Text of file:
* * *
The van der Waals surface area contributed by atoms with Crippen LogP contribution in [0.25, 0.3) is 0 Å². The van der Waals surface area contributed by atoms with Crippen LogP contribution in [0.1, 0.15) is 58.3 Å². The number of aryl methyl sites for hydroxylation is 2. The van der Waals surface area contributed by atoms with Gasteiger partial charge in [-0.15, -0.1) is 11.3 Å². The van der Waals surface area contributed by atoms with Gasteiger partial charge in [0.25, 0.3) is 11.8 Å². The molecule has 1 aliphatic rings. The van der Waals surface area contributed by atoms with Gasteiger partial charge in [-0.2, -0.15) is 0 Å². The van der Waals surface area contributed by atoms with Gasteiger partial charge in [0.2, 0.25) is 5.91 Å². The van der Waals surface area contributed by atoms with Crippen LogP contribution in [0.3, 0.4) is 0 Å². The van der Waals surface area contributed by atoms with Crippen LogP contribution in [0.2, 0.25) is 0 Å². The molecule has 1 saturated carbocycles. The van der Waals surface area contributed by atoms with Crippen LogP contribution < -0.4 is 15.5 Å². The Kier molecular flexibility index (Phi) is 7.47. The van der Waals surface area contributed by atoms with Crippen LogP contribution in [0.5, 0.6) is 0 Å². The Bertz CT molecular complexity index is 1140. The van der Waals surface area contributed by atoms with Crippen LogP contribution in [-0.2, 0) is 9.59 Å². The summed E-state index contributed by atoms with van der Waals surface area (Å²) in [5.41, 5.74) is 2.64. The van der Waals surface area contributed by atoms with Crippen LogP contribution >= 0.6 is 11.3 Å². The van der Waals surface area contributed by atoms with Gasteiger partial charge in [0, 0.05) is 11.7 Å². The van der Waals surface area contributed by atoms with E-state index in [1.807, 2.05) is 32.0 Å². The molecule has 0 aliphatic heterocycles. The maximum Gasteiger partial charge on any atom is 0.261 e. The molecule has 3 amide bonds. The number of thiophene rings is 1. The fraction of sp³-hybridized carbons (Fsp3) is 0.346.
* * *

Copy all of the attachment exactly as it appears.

The van der Waals surface area contributed by atoms with Crippen LogP contribution in [0.25, 0.3) is 0 Å². The van der Waals surface area contributed by atoms with Crippen LogP contribution in [0.1, 0.15) is 58.3 Å². The number of aryl methyl sites for hydroxylation is 2. The van der Waals surface area contributed by atoms with Gasteiger partial charge in [-0.15, -0.1) is 11.3 Å². The van der Waals surface area contributed by atoms with Gasteiger partial charge in [0.25, 0.3) is 11.8 Å². The molecule has 1 aliphatic rings. The van der Waals surface area contributed by atoms with Gasteiger partial charge in [-0.2, -0.15) is 0 Å². The van der Waals surface area contributed by atoms with Gasteiger partial charge in [0.2, 0.25) is 5.91 Å². The van der Waals surface area contributed by atoms with Crippen LogP contribution in [0.3, 0.4) is 0 Å². The van der Waals surface area contributed by atoms with Crippen LogP contribution in [0.2, 0.25) is 0 Å². The molecule has 1 saturated carbocycles. The van der Waals surface area contributed by atoms with Crippen LogP contribution < -0.4 is 15.5 Å². The Kier molecular flexibility index (Phi) is 7.47. The van der Waals surface area contributed by atoms with Crippen LogP contribution in [0.5, 0.6) is 0 Å². The Bertz CT molecular complexity index is 1140. The van der Waals surface area contributed by atoms with Crippen LogP contribution in [-0.2, 0) is 9.59 Å². The summed E-state index contributed by atoms with van der Waals surface area (Å²) in [5.41, 5.74) is 2.64. The van der Waals surface area contributed by atoms with Crippen LogP contribution >= 0.6 is 11.3 Å². The van der Waals surface area contributed by atoms with Gasteiger partial charge in [0, 0.05) is 11.7 Å². The van der Waals surface area contributed by atoms with E-state index in [1.807, 2.05) is 32.0 Å². The molecule has 0 aliphatic heterocycles. The maximum Gasteiger partial charge on any atom is 0.261 e. The molecule has 3 amide bonds. The number of thiophene rings is 1. The fraction of sp³-hybridized carbons (Fsp3) is 0.346.